GRADUATE PROGRAM IN PSYCHOLOGY
The Villanova Department of Psychological and Brain Sciences has offered a Master of Science degree in general psychology since 1961. This MS degree program is research-oriented and particularly well suited to provide a strong foundation for individuals seeking entry into PhD programs in most subfields of psychology. In addition, the program serves the needs of students unsure of their future professional goals, of individuals wanting a more gradual transition between undergraduate and PhD level work, and for those seeking a terminal master's degree..
WHY VILLANOVA PSYCHOLOGY?
Prepare for a PhD Program in Psychology
The Villanova MS degree is particularly well-suited to provide a strong foundation for individuals seeking entry into PhD programs in most subfields of psychology. It also serves the needs of students who want to continue their education but who are unsure of their future professional goals as well as students who want a more gradual transition between their undergraduate and eventual PhD-level work. The program enjoys a strong national reputation, contributing to the success of a large proportion of our graduates in gaining admission to top PhD programs in psychology, including Brown, Columbia, Cornell, UC-Berkeley, UC-San Diego, Colorado, Johns Hopkins, Michigan State, NYU, Penn State, Penn, Rochester and Wisconsin.
Acquire Marketable Skills
Students who decide not to pursue doctoral training upon completion of their MS degrees find employment in the private sector in a variety of capacities, including working as science writers, lab technicians, data analysts and market researchers. The program is not specifically designed to provide terminal training for mental health professionals. Our MS students who are interested in clinical or counseling psychology typically continue on to doctoral level work following graduation from our program.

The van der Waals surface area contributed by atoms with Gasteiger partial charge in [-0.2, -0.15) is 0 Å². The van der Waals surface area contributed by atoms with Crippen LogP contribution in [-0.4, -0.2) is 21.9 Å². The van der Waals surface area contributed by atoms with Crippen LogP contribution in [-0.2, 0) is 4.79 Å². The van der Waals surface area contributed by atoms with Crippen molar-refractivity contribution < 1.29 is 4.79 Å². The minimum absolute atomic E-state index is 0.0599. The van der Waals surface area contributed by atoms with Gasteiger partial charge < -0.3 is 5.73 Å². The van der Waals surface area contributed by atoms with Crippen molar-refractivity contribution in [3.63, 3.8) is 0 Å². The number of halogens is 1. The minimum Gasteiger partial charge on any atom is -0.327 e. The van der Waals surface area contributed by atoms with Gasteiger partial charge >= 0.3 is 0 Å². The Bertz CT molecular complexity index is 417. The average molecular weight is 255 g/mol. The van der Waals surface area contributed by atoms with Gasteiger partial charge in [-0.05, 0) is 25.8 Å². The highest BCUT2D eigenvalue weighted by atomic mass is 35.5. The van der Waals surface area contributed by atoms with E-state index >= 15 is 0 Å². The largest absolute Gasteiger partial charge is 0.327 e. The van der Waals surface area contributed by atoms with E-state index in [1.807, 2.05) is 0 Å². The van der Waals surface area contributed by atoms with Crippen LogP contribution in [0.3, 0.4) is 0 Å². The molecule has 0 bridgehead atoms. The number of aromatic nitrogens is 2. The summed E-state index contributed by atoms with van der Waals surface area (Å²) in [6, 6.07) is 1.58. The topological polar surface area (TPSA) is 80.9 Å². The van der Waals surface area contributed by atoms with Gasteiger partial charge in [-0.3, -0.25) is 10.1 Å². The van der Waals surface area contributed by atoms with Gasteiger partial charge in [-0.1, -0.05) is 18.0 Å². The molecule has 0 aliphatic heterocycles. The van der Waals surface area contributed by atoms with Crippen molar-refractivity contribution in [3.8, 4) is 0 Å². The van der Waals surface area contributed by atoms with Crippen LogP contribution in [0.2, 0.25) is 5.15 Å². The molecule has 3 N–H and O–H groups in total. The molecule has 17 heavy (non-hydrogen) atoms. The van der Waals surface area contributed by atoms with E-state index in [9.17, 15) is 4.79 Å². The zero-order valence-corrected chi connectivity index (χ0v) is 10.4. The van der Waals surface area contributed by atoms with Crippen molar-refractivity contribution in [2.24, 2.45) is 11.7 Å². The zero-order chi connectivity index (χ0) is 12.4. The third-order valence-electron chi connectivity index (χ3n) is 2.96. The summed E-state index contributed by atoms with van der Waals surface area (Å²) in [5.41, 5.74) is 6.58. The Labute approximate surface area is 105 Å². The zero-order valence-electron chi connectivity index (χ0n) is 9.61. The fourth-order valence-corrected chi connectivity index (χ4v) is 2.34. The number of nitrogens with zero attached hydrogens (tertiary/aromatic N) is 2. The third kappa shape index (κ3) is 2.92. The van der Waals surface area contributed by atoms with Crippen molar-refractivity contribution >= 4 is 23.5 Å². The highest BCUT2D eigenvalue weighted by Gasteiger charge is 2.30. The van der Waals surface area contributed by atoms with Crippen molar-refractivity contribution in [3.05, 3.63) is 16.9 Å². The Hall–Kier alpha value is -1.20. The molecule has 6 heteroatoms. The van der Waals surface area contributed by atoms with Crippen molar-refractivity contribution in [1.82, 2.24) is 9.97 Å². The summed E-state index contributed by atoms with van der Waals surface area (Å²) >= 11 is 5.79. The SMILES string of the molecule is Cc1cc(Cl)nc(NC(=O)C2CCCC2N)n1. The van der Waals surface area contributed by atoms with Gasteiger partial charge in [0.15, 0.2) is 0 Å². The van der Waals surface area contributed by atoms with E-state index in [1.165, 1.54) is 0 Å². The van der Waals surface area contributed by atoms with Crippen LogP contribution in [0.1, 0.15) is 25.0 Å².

The two-year curriculum provides excellent training in research skills. Students gain expertise in the formulation of research designs and in the acquisition, analysis and interpretation of data. Laboratory courses in cognitive psychology, statistics and biological psychology are complemented by electives in many of the other subfields of psychology. The elective courses allow students the flexibility to tailor the program to their particular goals. In addition, students may elect to take a graduate course in a department other than psychology to round out their area of special interest, such as biology, chemistry, computer science, human organization science or applied statistics.
Students are required to complete a total of eight courses, including statistics and at least two laboratory courses. In addition to coursework, students will conduct an original piece of research under faculty supervision in the form of a thesis. The master’s thesis is required and additional independent research is strongly encouraged. There is no comprehensive examination or foreign language requirement.
The Department of Psychological and Brain Sciences faculty has maintained a consistently strong record for productivity and scholarly research. Active research labs do cutting-edge work in a broad variety of subfields in Psychology (e.g., Animal Learning, Attention, Decision Making, Cognition, Developmental, Human Factors, Memory, Cognitive and Behavioral Neuroscience, Organizational, Perception, Personality and Personality Assessment, and Social Psychology).